Brendan, now in his 20s, is about to graduate with a degree in film. I had the pleasure of chatting with him on a recent trip to visit with his mother, Stephanie, a very expressive and free spirit with a ready laugh--who has recently emerged on the other side of treatment for breast cancer. 

As we chatted about the differences in temperament fully apparent from childhood between his older brother who has become an Accountant and himself, Brendan's mother stepped into the room and joined the conversation.
'It was clear early on', I said, 'that your brother was a more linear and orderly person. He would organize his crayons by color and in order. He was very methodical and careful when he colored. His choosing to become an accountant is a perfect path for him. It allows him to utilize his natural preferences to be more specific, factual, and orderly when dealing with the world.' 
'I on the other hand, his mother interjected as she swooped into the conversation with a graceful and expansive sweep of her hands, 'am more of..'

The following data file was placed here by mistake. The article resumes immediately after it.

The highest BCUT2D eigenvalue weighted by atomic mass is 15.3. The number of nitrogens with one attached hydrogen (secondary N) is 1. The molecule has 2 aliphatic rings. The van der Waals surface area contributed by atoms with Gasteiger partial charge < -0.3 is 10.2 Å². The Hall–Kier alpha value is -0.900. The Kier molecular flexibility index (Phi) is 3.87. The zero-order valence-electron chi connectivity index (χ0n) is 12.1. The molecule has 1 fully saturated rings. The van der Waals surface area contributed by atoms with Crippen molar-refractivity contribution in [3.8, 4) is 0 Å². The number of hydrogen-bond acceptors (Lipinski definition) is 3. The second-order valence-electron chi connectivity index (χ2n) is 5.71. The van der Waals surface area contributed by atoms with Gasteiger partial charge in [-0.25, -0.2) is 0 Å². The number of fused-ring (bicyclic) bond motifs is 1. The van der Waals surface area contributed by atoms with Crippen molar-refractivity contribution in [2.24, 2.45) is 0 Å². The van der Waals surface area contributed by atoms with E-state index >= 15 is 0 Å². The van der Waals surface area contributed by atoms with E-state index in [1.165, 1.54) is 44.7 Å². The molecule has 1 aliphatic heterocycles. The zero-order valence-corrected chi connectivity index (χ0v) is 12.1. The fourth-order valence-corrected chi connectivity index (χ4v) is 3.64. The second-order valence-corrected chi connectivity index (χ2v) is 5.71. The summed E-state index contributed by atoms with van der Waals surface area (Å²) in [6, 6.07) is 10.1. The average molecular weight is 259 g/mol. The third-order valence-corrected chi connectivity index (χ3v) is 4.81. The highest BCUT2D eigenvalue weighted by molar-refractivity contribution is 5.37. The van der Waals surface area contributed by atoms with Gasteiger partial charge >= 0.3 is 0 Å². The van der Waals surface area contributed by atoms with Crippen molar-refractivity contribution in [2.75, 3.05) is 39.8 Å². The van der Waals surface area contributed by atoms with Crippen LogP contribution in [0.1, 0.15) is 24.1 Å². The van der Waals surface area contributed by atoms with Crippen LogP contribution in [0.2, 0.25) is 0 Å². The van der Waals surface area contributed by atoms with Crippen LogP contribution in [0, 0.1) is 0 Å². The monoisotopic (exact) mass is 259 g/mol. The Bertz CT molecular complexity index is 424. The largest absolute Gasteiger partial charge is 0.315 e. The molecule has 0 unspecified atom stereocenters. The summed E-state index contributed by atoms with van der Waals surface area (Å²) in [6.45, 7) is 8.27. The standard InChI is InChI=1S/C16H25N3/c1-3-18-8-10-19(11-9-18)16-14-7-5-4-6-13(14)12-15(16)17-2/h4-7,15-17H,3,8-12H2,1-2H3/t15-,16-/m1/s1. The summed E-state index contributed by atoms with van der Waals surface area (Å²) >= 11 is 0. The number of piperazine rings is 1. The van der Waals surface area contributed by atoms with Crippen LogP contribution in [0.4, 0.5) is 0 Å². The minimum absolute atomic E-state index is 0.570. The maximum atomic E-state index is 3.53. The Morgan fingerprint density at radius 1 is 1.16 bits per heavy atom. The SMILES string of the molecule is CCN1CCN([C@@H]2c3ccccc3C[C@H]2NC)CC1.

' Interpretive Dancer!' Brendan blurted out--sending us all into fits of laughter and mirth. 

...And thus spoke Zorba the Greek, sending us leaping and twirling down the joyful path of exploring life as an interpretive dance!

Life Is An Interpretive Dance 

...And We are All Interpretive Dancers! 

What a brilliant moment of silly insight: Life Is An Interpretive Dance! 

In a split second I realized Brendan had articulated a fabulous filter for viewing life. Just as I've held a picture of baby 'Zorba' enjoying life--now 25 years later, his spontaneous and creative outburst filled me with a new colorful vision of 'Life as an Interpretive Dance' to inspire me for many years to come. 

And his mother--with her continued upbeat and determined attitude despite the difficulties of dealing with 2 years of grueling cancer treatment--provided me an uplifting picture of an interpretive tap dancer able to artfully keep high spirited and high-stepping while stomping and leaping beyond the most difficult dance of her life.

We are all interpretive dancers providing the meaning to our own personal dance of life--accountants and creatives alike.

The Color of Our Lives